Russia-Ukraine tension may give rise to a new commodity world order

The Russian invasion of Ukraine has the potential to establish a new commodity world order that tilts reliable supply toward North America, Bloomberg Intelligence said in a research note.

Analyst Mike McGlone argues that should oil and gas prices continue to spike amid the increased geopolitical tension, it could very well be the catalyst for a global recession. “The conflict is unique, but in 2008, the severe risk-asset reversion was aggravated by a sharp rally in West Texas Intermediate crude oil to its peak around US$145 a barrel,” said McGlone.

The analyst believes the crude oil market will likely mirror past reversion patterns from elevated prices. Brent crude has dropped about 80% on three occasions since the 2008 peak. “It’s possible that Russia’s invasion of Ukraine triggers a global recession and accelerates electrification and decarbonization trends,” said McGlone.

According to Bloomberg, should prices sustain near end-of-February levels, it should be a boon for energy and agriculture producers. Crude oil and most grain prices are currently trending well above US production costs.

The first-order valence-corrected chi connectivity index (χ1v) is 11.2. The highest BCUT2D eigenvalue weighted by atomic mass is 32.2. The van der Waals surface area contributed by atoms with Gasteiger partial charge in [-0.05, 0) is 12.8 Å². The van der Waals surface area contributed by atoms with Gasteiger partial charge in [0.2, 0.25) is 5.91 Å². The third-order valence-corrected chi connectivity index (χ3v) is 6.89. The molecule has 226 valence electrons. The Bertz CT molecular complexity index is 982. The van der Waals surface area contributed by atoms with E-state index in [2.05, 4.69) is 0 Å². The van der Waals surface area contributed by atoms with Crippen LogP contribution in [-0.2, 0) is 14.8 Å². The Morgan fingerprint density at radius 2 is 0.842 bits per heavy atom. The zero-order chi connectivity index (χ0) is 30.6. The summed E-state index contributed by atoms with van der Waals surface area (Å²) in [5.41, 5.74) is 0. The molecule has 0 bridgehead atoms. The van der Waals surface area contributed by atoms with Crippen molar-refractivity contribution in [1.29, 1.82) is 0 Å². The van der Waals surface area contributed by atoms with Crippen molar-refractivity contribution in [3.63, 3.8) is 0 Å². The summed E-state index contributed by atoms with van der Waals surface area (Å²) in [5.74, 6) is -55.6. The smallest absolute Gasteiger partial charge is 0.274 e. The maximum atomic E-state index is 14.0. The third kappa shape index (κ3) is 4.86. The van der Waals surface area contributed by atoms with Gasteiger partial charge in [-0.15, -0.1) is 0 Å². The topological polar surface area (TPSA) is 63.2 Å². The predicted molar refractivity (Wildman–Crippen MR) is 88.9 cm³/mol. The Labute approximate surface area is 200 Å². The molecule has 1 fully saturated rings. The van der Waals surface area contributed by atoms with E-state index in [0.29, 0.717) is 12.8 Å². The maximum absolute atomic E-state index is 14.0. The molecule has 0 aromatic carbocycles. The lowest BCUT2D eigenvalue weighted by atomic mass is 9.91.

While a new world order is likely to shift liquid fuel flows (Russia to China) rather than cut supply, Bloomberg is more confident that North American producers are gaining “plenty of impetus.” According to McGlone, commodities have proved their value as a portfolio hedge in 2022. However, they risk a similar ebbing-tide outcome as in 2008. In his view, precious metals are gaining the upper hand in 2022.

“To outpace gold’s tendency to appreciate in terms of fiat currencies with unlimited supply, copper needs outsized demand from China, which we see as mostly past tense,” said McGlone. “The metals sector is well poised for enduring outperformance versus most commodities as spiking energy will incentivize supply and accelerate decarbonization trends.”

Meanwhile, market analysts at Wood Mackenzie are tracking spiking coal prices. Buyers in markets including Europe, Japan, South Korea, and China are scrambling to address their exposure to Russian supply.

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